An item found in an oil worker's carry-on luggage at Anchorage airport was an improvised explosive device and there was no malicious intent to use it, an agent for the federal Bureau of Alcohol, Tobacco, Firearms and Explosives said.

The unidentified worker told officials the homemade explosive is used for avalanche control, not necessarily on the North Slope, and he didn't intend to bring it with him on the plane Sunday, the Anchorage Daily News reported.

"There was no malicious intent behind the possession of this," ATF agent Michael Graham said Tuesday in an interview.

However, Graham said he has never received reports of such devices, known as IEDs, being used for avalanche control. He could not say whether the man made the device himself.

ATF agents found four similar devices in the man's home. If the agency determines them to be "destructive," he could be charged with possession of an unregistered destructive device, Graham said.

The ATF plans to present its findings to the U.S. attorney's office in about a week, and prosecutors will decide whether to file charges. The man's name was being withheld pending a determination on possible charges.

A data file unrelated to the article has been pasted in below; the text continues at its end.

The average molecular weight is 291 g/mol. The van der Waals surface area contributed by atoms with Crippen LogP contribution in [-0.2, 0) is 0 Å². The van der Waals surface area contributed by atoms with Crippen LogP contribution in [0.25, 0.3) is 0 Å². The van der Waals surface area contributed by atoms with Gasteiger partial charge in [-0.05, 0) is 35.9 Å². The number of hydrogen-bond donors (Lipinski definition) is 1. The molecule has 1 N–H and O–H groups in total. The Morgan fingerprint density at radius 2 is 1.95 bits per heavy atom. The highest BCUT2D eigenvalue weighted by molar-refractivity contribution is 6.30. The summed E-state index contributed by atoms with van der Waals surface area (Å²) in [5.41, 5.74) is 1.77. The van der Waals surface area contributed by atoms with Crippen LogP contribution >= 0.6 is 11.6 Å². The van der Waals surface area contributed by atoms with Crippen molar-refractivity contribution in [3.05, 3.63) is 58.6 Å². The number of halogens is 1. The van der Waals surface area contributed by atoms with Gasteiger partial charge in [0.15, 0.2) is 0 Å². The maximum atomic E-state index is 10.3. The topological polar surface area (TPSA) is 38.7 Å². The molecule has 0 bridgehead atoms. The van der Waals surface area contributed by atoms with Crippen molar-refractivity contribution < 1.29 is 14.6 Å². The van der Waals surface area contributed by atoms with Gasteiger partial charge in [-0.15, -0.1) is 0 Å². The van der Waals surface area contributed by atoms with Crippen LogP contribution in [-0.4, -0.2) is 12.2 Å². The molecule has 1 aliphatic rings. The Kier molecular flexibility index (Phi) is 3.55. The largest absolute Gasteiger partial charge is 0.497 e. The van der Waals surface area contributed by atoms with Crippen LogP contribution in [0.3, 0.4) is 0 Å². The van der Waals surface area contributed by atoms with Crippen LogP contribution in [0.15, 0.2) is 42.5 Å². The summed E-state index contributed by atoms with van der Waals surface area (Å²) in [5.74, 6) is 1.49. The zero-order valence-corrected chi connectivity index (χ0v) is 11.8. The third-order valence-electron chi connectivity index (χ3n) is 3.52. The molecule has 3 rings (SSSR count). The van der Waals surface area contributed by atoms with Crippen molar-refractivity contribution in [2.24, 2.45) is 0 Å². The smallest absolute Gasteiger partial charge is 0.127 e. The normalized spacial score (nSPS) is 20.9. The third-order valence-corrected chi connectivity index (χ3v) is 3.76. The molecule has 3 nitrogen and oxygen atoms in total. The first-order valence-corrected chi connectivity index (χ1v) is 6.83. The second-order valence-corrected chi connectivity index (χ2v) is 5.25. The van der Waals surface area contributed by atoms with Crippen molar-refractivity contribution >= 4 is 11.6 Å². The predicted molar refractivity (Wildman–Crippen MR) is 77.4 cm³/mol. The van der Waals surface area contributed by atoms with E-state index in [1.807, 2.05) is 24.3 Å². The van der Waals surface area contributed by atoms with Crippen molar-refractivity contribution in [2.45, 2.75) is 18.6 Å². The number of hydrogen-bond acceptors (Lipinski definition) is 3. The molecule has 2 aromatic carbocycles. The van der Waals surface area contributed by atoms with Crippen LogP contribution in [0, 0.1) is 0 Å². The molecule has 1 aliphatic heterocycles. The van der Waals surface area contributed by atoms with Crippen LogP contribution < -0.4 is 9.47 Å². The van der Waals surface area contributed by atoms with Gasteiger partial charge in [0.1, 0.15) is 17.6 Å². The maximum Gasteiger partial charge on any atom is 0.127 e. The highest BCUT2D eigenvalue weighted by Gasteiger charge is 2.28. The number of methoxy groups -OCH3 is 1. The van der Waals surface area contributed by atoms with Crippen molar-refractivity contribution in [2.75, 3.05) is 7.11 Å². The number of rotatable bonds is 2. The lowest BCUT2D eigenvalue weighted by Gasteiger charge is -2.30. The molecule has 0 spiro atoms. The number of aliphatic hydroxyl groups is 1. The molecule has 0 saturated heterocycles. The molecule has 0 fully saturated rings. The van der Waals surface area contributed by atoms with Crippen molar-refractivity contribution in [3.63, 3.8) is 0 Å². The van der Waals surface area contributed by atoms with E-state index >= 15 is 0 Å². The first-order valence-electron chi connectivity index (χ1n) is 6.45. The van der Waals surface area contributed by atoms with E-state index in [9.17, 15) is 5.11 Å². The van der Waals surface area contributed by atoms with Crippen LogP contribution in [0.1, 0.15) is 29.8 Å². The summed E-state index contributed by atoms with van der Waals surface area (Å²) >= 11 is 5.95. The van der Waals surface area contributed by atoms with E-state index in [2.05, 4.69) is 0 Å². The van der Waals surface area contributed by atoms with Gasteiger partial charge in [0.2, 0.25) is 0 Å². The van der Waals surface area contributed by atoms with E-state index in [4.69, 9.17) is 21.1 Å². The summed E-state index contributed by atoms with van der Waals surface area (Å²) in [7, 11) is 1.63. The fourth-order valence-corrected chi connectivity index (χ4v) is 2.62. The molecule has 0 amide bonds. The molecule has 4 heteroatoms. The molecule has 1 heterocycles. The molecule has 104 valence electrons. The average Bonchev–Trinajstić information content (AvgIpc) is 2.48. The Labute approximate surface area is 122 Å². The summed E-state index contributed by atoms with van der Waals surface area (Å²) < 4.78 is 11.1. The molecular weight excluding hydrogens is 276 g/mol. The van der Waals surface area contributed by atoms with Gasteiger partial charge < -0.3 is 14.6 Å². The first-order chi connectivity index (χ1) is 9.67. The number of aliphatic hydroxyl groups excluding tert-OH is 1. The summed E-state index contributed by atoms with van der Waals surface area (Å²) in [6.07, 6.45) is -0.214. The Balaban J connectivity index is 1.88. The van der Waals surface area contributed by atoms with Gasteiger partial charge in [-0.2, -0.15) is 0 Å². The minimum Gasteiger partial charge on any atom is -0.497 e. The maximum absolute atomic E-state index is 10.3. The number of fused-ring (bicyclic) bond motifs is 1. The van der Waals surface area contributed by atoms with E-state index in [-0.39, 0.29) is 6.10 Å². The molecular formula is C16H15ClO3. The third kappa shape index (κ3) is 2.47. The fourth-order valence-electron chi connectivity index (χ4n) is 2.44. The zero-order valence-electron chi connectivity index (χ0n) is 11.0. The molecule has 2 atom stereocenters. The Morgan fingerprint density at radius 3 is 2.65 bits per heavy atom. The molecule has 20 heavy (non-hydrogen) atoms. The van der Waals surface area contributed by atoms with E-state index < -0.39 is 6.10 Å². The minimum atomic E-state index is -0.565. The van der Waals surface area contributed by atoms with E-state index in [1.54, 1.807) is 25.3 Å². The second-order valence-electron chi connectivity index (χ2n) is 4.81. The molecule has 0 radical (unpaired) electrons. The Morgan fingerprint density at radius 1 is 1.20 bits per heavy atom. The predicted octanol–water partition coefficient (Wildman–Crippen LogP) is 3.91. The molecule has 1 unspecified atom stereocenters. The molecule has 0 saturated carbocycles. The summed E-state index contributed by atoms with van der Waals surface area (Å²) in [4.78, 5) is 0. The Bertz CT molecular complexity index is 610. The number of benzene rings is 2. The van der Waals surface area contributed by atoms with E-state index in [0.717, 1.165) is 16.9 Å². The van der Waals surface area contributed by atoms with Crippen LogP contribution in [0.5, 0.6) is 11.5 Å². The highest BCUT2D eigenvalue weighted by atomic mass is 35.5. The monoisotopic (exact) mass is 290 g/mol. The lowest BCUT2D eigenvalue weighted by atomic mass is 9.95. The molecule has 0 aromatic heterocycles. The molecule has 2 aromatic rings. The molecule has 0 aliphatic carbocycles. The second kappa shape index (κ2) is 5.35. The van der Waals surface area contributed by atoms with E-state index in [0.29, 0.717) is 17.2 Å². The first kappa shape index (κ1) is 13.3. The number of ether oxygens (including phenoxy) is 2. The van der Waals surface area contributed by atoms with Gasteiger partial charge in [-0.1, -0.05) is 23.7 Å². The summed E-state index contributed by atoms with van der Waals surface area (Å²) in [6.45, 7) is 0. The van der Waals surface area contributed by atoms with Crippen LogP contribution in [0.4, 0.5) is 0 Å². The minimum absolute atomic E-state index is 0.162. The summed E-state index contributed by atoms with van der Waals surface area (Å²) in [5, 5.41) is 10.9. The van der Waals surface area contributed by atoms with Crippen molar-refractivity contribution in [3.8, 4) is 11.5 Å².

The discovery of the device at the airport led to an hour-long shutdown of airport security screening. The man had a ticket for a Shared Services oil worker transport flight.

ConocoPhillips operates Shared Services, a co-venture between the company and BP that transports more than 20,000 employees and contract workers between Anchorage, Fairbanks and the North Slope each month, said Amy Burnett, a Conoco spokeswoman.

Burnett said she didn't know how many workers had tickets for the North Slope flight, but the plane could hold 136 people.

"I really can't speculate about what happened in this case or why the passenger had the device with him other than to say the investigation determined that he didn't intend any ill will," she said.

Transportation Security Administration agents who found the device in the luggage cleared a 300-foot radius around the security checkpoint, officials say. Airport manager John Parrott said the airport wasn't evacuated because agents saw the device didn't have a detonator.